Given that recycling is only marginally effected by BFA (Lippincott-Schwartz et al. 1991; our unpublished data), the bulk of transferrin might be delivered back to the surface directly from the BFA resistant Rab5/Rab4 endosomes. However, segregation of Rab4 and Rab11 domains might not be strictly required, and recycling could occur after a fast transit into the tubular network.
Cells treated with the phosphatidylinositol-kinase inhibitor wortmannin show a delay in transferrin recycling (Spiro et al. 1996). The activity of the PI-(3)-kinase hVPS34 is necessary for the membrane recruitment of the Rab5 effector EEA1 (Mills et al. 1998; Simonsen et al. 1998; Christoforidis, et al. 1999b), suggesting that a Rab5 domain requires a microenvironment of PI(3)P and active Rab5 with its effectors on the membrane. Therefore, depletion of PI(3)P by wortmannin treatment should perturb the Rab5 domain. To test whether this might interfere with the transfer of transferrin to Rab4-positive domains, we quantitated the codistribution of Rab4, Rab5, and Rab11 with transferrin after 30 min internalization in the presence of 50 nm wortmannin (Table ). Consistent with our hypothesis, we found that compared with control cells twice as many transferrin-labeled endosomes contained Rab4 and Rab5 (47 ± 14% vs. 23 ± 7%, Table ). Likewise, the number of cargo-filled structures containing Rab4 and Rab11 was reduced to almost half compared with control cells (35 ± 6% vs. 63.5 ± 5%, Table ), indicating that transferrin was retained in Rab4/Rab5 endosomes upon wortmannin treatment. Moreover, also the domain arrangement was changed as judged by the number of Rab4-positive endosomes containing either Rab5 or Rab11. More Rab4 endosomes were positive for Rab5 (65.5 ± 4% vs. 52 ± 6%) and fewer labeled for Rab11 (34.5 ± 9% vs. 50 ± 1%, Table ). Sorting of membrane associated cargo has been suggested to occur by segregation from globular into tubular domains of the endosome (Mayor et al. 1993). The observed delay of transferrin recycling in wortmannin-treated cells might be explained by the perturbation of this domain structure. Consistently, wortmannin treatment frequently resulted in structural changes of Rab5 endosomes (video 10), which were not observed on Rab11 membranes.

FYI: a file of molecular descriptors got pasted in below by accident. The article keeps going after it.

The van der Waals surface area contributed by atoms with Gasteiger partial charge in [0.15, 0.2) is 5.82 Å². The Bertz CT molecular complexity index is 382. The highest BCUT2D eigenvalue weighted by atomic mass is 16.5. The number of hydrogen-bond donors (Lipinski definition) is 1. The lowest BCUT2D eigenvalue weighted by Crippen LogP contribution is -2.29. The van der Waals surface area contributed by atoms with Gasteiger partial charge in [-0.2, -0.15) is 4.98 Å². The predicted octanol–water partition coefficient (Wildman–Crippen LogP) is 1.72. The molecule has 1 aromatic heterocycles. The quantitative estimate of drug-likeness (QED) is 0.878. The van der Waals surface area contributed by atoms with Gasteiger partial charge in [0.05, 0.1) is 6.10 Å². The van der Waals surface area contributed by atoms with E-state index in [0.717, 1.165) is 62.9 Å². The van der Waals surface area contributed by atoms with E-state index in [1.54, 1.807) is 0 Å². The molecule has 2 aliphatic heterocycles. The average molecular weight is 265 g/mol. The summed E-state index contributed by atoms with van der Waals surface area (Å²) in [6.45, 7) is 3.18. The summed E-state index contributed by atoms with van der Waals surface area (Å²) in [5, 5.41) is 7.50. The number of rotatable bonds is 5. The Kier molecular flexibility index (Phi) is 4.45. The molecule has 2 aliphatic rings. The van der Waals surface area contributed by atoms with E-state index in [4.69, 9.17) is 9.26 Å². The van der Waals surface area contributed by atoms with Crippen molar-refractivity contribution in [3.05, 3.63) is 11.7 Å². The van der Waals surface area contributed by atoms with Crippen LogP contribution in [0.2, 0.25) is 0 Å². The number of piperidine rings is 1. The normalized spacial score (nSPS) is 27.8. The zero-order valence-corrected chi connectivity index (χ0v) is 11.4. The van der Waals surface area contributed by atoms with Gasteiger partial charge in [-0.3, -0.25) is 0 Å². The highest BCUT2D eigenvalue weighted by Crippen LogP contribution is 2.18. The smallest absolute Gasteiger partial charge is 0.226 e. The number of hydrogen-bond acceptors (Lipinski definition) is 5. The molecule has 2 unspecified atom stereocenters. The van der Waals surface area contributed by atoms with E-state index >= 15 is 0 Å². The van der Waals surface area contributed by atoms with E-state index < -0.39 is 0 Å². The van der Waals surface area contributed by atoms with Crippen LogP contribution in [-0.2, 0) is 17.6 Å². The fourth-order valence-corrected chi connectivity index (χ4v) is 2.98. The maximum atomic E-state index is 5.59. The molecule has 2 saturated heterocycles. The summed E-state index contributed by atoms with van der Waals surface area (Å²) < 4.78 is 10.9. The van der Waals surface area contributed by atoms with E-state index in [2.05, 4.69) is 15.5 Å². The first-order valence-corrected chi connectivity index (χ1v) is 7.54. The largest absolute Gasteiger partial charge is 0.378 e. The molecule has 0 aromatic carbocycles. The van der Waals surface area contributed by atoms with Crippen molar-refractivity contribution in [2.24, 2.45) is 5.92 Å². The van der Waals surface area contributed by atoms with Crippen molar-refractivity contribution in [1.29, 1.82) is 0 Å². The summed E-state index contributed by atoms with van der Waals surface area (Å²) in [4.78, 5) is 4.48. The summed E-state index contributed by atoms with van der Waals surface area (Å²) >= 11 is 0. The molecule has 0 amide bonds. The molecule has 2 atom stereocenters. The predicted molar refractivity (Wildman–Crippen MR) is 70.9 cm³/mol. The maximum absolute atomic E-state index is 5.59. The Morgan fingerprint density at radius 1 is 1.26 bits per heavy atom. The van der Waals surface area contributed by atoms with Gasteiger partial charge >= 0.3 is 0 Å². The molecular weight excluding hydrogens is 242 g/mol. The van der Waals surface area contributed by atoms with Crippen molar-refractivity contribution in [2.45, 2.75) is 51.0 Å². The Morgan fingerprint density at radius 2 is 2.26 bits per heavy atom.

Although endocytosis and receptor recycling have been extensively studied, the compartmental organization of endosomes is still poorly understood. The small GTPases Rab4, Rab5, and Rab11 are well-accepted regulators of the endocytic/recycling pathway (Bucci et al. 1992; Van der Sluijs et al. 1992; Ullrich et al. 1996; Ren et al. 1998). To test whether these Rab proteins can functionally arrange membrane domains within the same organelle, we have visualized Rab4, Rab5, and Rab11 on cargo-filled endosomes by video, confocal, and electron microscopy. Three principle conclusions can be drawn from this study. First, Rab proteins are localized in morphologically distinct domains, which can reside on the same endosome. Second, these membrane domains are dynamic but do not significantly intermix over time. Furthermore, the overall distribution of Rab4, Rab5, and Rab11 domains on endosomes does not significantly change at different stages of recycling. Third, endosomes comprised of different domain arrangements display differential pharmacological sensitivity, reflecting their biochemical and possibly functional diversity. On the basis of these results, we propose a model that describes endosomes as a mosaic of functional membrane domains (Fig. 7). These domains would be organized by Rab proteins and similar regulatory proteins through local recruitment of specific effector proteins. Therefore, it is the nature of the effector molecules that specifies the function(s) of a domain. To coordinate various functions, different domains would communicate, possibly via effectors shared between neighboring Rab proteins.